Annals of Indian Academy of Neurology
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ORIGINAL ARTICLE
Year : 2008  |  Volume : 11  |  Issue : 1  |  Page : 37-40

Quality of life in Wilson's disease


1 Department of Neurology, National Institute of Mental Health and NeuroSciences (NIMHANS), Bangalore, India
2 Department of Psychiatric and Neurological Rehabilitation, National Institute of Mental Health and NeuroSciences (NIMHANS), Bangalore, India
3 Department of Biostatistics, National Institute of Mental Health and NeuroSciences (NIMHANS), Bangalore, India

Correspondence Address:
A B Taly
Department of Neurology, National Institute of Mental Health and Neurosciences (NIMHANS), Hosur Road, Bangalore - 560 029
India
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Source of Support: None, Conflict of Interest: None


DOI: 10.4103/0972-2327.40224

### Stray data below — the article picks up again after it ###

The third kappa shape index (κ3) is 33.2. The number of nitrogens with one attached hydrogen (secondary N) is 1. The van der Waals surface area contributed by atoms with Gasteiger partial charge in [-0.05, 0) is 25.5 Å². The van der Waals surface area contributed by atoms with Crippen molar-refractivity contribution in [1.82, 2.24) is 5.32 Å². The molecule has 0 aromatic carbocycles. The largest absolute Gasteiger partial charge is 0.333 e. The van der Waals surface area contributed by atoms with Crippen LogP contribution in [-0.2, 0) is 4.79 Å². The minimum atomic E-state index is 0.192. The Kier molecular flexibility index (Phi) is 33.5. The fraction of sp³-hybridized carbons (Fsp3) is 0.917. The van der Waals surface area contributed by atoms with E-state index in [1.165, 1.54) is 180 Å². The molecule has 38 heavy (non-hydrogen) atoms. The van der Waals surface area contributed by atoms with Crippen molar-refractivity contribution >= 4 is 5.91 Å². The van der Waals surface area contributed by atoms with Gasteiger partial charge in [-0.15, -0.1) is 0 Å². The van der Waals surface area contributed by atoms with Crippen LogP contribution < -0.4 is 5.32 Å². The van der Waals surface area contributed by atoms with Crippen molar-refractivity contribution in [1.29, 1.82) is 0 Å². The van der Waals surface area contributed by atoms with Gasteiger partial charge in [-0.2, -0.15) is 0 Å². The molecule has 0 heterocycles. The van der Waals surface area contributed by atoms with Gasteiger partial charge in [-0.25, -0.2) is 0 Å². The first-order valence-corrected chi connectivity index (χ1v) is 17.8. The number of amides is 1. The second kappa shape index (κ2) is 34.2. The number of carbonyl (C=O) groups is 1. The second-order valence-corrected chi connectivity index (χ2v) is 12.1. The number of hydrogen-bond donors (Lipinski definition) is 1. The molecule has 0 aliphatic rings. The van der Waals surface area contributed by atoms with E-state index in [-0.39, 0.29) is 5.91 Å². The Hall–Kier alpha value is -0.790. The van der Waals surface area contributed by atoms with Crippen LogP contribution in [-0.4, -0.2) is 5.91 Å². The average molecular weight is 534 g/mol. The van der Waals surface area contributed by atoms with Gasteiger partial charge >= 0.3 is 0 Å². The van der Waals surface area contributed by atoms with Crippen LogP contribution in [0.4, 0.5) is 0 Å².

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Background: Assessment of Quality of life (QoL) is fast assuming significance as the measure of health in many disorders. Aim: To correlate clinical severity and QoL in patients with Wilson's disease (WD). Materials and Methods: We evaluated patients of WD on regular follow up for at least two years and aged over 18 years using Neurological Symptom Score (NSS) for clinical severity and WHO-BREF for QoL at a university teaching hospital. Patients with inability to respond to the questionnaire due to behavioral problems, low IQ or other disease related factors were excluded. These 30 patients (M:F:: 23:7) had a mean age of 27.97 ± 11.16 years at evaluation and the mean duration of treatment of 9.2 ± 6.4 years. Results: All four domains of WHO-QoL-BREF viz., Physical, Psychological, Social and Environmental correlated well with each other ( p < 0.01). The NSS correlated inversely with the physical domain ( p < 0.02), while the duration of treatment had a positive correlation with the physical domain ( p < 0.01). None of the other features of QoL showed any significant correlation with age, NSS or duration of treatment. Conclusion: QoL is complementary to formal neurological assessment and should be routinely incorporated in the evaluation of outcome of patients with WD and other chronic neurological disorders.


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